Appox. HP required for Canal Barge

Discussion in 'Boat Design' started by WLDORPFELD, Jan 19, 2017.

  1. WLDORPFELD
    Joined: Jan 2017
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    Location: Albion,NY

    WLDORPFELD WLDORPFELD

    We're developing a concept involving a solar powered canal barges. Can anyone guesstimate the required HP needed to propel a 25' X 150' X 10', 1,000 ton capacity barge at 10 mph. We'd like to examine the visibility of employing GPS and proximity monitoring for remote controlled unmanned barges. I'm sure efficient hull design would also be a factor. Any interest or assistance would be appreciated.
     
  2. Ike
    Joined: Apr 2006
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    Location: Washington

    Ike Senior Member

    10 mph in a canal? I am assuming you mean a canal like the Erie canal. That would be a little fast and cause a lot of bank erosion. As for HP, not much. Early barges used mules and manpower. They moved at about 3 mph. walking speed.
     
  3. FAST FRED
    Joined: Oct 2002
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    Location: Conn in summers , Ortona FL in winter , with big d

    FAST FRED Senior Member

    ^ is a more realistic speed in most canals.

    Just do the math for the skin friction of the wetted area , wave maling wont be a bother.

    Wind may require extra HP if speed is to be maintained.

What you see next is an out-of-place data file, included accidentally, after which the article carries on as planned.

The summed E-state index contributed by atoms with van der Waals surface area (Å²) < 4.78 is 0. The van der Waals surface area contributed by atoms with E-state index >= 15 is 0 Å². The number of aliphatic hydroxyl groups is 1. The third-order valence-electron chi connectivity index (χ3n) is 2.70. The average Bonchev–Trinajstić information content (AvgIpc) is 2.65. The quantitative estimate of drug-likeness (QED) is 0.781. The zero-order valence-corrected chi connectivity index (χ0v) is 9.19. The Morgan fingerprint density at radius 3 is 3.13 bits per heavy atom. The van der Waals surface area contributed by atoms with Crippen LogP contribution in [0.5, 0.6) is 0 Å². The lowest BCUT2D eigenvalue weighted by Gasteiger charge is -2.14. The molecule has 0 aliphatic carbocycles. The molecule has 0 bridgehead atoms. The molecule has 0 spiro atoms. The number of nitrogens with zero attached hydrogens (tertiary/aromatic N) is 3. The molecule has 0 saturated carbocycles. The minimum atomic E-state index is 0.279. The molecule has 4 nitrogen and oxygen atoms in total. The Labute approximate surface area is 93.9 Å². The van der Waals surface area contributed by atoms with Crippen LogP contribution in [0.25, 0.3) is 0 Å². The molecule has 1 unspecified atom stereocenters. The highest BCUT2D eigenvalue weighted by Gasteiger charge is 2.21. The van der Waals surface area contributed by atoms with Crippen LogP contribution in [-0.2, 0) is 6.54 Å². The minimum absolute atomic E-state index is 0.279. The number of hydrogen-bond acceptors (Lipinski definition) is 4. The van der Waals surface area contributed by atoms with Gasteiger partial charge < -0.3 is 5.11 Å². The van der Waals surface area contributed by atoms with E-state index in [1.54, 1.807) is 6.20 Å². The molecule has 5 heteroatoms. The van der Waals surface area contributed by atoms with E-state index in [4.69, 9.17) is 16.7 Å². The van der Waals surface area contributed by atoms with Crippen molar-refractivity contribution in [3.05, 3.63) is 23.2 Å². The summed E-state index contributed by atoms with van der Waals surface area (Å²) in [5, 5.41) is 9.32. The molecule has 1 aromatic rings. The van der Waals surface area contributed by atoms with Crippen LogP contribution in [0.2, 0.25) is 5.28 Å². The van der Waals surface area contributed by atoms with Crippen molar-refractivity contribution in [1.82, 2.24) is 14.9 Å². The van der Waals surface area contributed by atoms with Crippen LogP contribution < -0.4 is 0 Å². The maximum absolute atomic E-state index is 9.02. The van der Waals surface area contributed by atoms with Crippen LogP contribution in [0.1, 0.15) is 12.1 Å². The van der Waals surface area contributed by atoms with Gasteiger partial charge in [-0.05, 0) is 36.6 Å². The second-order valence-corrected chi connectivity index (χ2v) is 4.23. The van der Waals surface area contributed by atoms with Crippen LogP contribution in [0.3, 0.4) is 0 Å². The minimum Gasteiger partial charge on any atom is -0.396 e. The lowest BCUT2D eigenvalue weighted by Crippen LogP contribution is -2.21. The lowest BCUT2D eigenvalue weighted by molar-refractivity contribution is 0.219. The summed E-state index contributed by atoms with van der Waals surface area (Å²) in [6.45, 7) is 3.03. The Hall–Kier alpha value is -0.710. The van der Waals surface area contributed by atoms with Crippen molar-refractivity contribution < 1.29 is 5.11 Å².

4. fredrosse
    Joined: Jan 2005
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    Location: Philadelphia PA

    fredrosse USACE Steam

    Barge Power

    Very Roughly, but in the ball park.

    For a reasonable displacement hull, "Hull Speed" is 1.3 * SQRT (LWL) = Knots

    Say 144 feet LWL, Hull Speed is 15.6 Knots, or 18 MPH.

    Displacement hulls require about 1.5 horsepower per ton at hull speed, thus 1500 horsepower would do for the hull speed of 18 MPH.

    For displacement hulls in deep water, the power required is approximately a cubic function of speed, up to the "Hull Speed", thus (10 MPH / 18 MPH ) ^3 = 17 % of the power needed to attain hull speed, or, in this case, 260 horsepower at 10 MPH.

    These numbers are crude, and in shallow water the power requirement will go up, depending on both the draft vs canal dept, and the barge beam vs canal width.
     
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